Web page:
If your friend or colleague has experienced sexual violence, sexual assault, sexual harassment, dating/domestic violence or stalking, here are some ways you can be supportive:
- Let them know university resources are available but do not pressure them to go:
- If the survivor is an undergraduate or graduate student, let them know that their campus CARE advocate is available for confidential support and guidance. The advocate is a trained professional who can connect them with psychological counseling as well as explain medical, academic, legal and reporting options.
- If your colleague is a UC faculty member, other academic appointee or staff employee, the experienced trained professionals on your campus can provide confidential support and connect survivors with available resources.
- Listen. Offer support and compassion. Be patient and try to avoid interrupting them or making statements that may be judgmental.
- Don’t ask for details about what happened or why it happened. Let survivors share what they are comfortable sharing. Avoid questions that suggest blame.
- Challenge statements of self-blame. The responsibility for the assault lies with the perpetrator(s), regardless of what the survivor did leading up to, during or after what happened.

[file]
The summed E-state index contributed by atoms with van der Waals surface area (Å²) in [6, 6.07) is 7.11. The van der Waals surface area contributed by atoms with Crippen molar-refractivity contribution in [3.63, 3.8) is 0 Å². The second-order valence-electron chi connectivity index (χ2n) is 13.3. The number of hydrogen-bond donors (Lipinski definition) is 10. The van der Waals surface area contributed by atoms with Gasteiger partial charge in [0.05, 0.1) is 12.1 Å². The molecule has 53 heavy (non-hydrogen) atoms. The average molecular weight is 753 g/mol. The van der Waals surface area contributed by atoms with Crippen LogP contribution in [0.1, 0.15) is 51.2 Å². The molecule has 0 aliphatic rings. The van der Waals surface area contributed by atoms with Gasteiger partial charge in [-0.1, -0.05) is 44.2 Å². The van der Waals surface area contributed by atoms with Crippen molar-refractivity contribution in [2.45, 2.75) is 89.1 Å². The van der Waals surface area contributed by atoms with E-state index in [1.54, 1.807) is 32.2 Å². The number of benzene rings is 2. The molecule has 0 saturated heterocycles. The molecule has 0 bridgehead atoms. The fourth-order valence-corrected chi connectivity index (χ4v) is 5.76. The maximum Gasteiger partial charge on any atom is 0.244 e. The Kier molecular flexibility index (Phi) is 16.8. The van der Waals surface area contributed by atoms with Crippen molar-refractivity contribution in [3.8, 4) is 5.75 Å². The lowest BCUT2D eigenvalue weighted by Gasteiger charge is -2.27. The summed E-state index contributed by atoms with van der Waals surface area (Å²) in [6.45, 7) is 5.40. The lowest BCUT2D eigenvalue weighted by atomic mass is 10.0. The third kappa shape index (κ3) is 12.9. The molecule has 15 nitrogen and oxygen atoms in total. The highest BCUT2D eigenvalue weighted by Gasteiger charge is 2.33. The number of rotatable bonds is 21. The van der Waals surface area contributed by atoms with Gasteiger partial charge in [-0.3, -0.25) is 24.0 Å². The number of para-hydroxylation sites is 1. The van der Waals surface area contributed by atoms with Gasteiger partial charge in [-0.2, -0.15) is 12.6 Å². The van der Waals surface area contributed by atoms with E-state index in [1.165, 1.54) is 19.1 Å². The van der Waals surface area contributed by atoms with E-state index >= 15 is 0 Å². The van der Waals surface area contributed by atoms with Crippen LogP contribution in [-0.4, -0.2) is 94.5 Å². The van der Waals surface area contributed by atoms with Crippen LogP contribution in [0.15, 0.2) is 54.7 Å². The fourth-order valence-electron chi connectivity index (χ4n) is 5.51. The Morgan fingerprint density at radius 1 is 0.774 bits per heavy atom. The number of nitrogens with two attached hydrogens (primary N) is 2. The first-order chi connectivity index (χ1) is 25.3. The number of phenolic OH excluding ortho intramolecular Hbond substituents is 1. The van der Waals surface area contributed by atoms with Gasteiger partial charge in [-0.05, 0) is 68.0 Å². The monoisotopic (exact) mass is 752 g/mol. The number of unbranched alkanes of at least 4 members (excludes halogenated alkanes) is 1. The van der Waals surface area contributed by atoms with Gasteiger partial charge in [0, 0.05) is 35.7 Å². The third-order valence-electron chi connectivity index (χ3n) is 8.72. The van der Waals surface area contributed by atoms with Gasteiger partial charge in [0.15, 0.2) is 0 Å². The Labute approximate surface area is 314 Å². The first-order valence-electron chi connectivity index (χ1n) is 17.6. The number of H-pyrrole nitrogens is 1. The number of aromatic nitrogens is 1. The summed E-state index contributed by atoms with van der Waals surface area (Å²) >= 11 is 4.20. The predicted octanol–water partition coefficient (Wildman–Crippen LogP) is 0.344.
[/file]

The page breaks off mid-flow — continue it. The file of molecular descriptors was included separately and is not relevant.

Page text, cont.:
- If the survivor wants to seek medical attention or report the assault, offer to accompany that person to the hospital, police station, campus security, etc.
- Ask how you can help.
- Respect the survivor's privacy. Do not tell others about the survivor’s assault or reveal any names or details, without the survivor’s permission.
- Take care of yourself. Supporting a survivor can be a very emotional and challenging experience. Pay attention to your needs — this could mean setting boundaries, spending time on activities you enjoy, or talking to a friend or counselor if needed.